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Duke City Goes For The Green

By Dan McKay
Journal Staff Writer
    Albuquerque loves its roads.
    The mayor and City Council, over the past decade, have backed the construction of Paseo del Norte through the petroglyph area, Montaño Road through the bosque and numerous other projects— often over environmental objections.
    The new asphalt makes it all the more surprising, then, that Albuquerque is working on a new reputation— as one of America's most green-friendly cities.
    It has embraced the Kyoto targets for reducing greenhouse gas emissions and taken a lead in getting others to do so as well. Last summer, the city filed a Supreme Court brief supporting a global-warming lawsuit against the Bush administration.
    As for local action, Mayor Martin Chávez has pledged to buy only alternative-fuel vehicles for the city fleet. The City Council sets aside 3 percent of its capital budget for energy-efficient projects.
    And more work is on the way, with possible revisions to the building code to promote green-friendly homes and businesses.
    Some of it is an odd twist, especially for a mayor with a reputation for embracing growth and getting roads built.
    "I am unabashedly pro-business," Chávez, a Democrat, said recently. "That's where the jobs come from. But I've never believed creating wealth and environmental protection are at odds with each other."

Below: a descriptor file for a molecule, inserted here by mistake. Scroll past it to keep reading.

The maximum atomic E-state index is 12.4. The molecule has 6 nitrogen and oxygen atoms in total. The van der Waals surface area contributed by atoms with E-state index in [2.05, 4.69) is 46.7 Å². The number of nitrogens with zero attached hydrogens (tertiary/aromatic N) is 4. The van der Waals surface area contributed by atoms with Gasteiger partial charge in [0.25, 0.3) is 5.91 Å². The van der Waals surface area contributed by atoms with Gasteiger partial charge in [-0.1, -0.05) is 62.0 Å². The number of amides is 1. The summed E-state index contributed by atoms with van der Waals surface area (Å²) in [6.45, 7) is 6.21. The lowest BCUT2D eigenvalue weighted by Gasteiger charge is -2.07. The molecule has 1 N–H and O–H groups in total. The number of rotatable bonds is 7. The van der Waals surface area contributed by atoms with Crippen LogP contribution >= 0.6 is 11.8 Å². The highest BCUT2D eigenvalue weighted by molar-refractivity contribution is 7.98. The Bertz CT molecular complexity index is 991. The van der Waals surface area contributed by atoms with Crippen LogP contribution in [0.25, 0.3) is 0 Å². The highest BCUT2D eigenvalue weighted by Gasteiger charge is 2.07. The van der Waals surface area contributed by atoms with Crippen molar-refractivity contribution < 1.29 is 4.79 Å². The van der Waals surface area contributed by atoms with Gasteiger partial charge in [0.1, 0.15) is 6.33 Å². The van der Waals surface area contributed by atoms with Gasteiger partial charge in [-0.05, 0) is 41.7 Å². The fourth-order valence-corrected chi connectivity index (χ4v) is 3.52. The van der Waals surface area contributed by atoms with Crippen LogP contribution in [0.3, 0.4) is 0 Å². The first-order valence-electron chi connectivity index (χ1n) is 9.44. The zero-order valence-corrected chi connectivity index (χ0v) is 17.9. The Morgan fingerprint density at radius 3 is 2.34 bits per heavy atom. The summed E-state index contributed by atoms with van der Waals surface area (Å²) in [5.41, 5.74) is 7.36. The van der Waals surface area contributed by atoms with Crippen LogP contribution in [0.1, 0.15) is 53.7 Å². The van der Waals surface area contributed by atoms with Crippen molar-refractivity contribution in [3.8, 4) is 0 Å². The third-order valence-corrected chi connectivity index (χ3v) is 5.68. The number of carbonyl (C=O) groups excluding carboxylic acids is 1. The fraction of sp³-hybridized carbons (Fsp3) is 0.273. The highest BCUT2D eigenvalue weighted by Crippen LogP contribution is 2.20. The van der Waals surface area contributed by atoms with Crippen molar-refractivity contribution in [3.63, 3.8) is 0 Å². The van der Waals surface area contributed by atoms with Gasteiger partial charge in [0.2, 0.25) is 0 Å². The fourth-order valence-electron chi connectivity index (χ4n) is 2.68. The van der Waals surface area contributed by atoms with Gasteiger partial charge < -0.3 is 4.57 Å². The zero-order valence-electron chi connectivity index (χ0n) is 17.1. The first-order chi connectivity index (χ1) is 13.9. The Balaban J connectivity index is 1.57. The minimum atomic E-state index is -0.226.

Taking on issues
    Since 2001, when five new city councilors and Chávez took office, Albuquerque's government has tackled a host of environmental issues.
    Councilor Michael Cadigan, who won election in 2001, was a lead author of the "Planned Growth Strategy," a set of guidelines and regulations intended to help limit urban sprawl.
    Martin Heinrich, who finished a stint as City Council president this month, took office in 2003 and won support for making new government buildings energy-efficient, among other green legislation.
    Isaac Benton, an architect and member of the U.S. Green Building Council, joined the City Council in 2005 and successfully pushed for a 3 percent set-aside for energy projects, expanding an earlier ordinance.
    "I certainly think that, right now, there is more interest and effort going into it than there ever has been in Albuquerque," Heinrich said. "We're making some good progress. What we have to make sure we do is, once we make good policy, we have to make sure the bureaucracy actually implements that policy."
    The mayor, councilors and others say there is more to be done: some of it fairly easy, some of it expensive and difficult.
    Cadigan, who represents the northern half of the West Side, wants to see the municipal bus system improved, especially between homes on the West Mesa and job centers east of the Rio Grande.
    "Automobile travel is, I think, the greatest threat to the environment that there is," he said. "I'd like to see us kick it up a notch with the bus system."
    Another area of irritation for Cadigan are bigger-than-necessary SUVs or trucks driven by city employees.
    "I still see a lot of new vehicles being bought by the city that are giant four-wheel drive Expeditions and Excursions, and I continue to wonder if the job they're doing could be done by a small, more fuel-efficient vehicle," he said.